How Communication Can Stop the Employee Exodus

American companies are looking forward to the day when the recession is over and the financial books don’t read like horror novels. But they shouldn’t get too comfortable. They’re about to be hit by another blow to the bottom line, according to a recent survey.

Deloitte’s annual “Ethics & Workplace Survey” reveals that one-third of American workers say they will look for a new job when the economy recovers. That means companies will have to invest in the search, hiring, processing and training of new employees, which adds up to real money. That doesn’t even count the cost of losing institutional knowledge.

Nearly half of these employees — 48 percent — say their motivation for leaving is a lack of trust in their employers. Forty-six percent say a lack of transparent communication from their leaders is the primary cause of their unhappiness at work.

How much more evidence do we need to demonstrate that an organization’s relationship with its employees affects the bottom line — and that how leaders communicate is a major factor in the health of that relationship?

Let’s break it down to the basics. Here’s how companies can practice communication that helps stop the exodus:

Be real with employees. Most people already know at least some of the truth about what’s going on in an organization, such as how the company’s performing or what customers are saying. They also know when they’re being fed a load of crap. The buzzword “transparency” simply means shooting straight with employees and not misleading them. Most people are grown-up enough to handle the truth.

Be available. Leaders can’t cloister themselves in the C-suite and hope inquisitive employees go away. A big part of leadership is getting out among the people you lead, listening to their ideas and concerns firsthand, and getting your (truthful) message out. I once worked in the business unit of a large company, the president of which said communication was his most important job. Unfortunately, that’s a rare thing.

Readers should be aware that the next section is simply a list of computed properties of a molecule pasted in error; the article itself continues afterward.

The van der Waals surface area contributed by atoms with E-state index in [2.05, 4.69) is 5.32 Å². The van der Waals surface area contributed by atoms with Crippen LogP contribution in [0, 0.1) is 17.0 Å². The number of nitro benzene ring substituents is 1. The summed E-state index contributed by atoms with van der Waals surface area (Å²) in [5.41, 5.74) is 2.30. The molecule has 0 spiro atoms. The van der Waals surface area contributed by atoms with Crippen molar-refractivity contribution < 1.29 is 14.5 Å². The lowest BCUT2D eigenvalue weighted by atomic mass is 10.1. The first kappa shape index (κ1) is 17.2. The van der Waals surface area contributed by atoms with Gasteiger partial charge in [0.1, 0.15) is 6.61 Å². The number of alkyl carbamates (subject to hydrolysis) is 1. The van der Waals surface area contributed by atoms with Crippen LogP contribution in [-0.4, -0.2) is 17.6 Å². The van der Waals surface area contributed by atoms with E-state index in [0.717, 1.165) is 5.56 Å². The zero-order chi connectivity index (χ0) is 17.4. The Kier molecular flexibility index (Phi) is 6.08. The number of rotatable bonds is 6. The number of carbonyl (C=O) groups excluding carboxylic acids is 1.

Promote all-way communication. This is more than just two-way, which usually means the Q&A portion of a town hall meeting. In order for trust to exist in an organization, communication must happen all ways — from leaders to employees, from employees to leaders, across departmental boundaries, within teams, from supervisor to group, from individual to supervisor and every which way you can imagine. The truth is, communication is happening like that, whether or not leaders acknowledge it. Why not inject some facts into those dialogues rather than allowing the rumor mill to run amok?

Trust employees with information. As noted before, most employees will act like grown-ups if treated that way. Most people want their employers to succeed. That means most people will treat sensitive company information with appropriate care. When employees feel business leaders trust them, they are more likely to trust leaders in return.

And when mutual trust happens in an organization, people stay put.


4 Responses

  1. Well said. : )

  2. […] writes Robert J. Holland (photo left) on his blog – Mr. Holland is a leader in the communication industry and is founder of Holland Communication […]

  3. […] wrote about this coming shift nearly two years ago and how employee communication could play a role in helping to stave off the exodus. Now it’s […]

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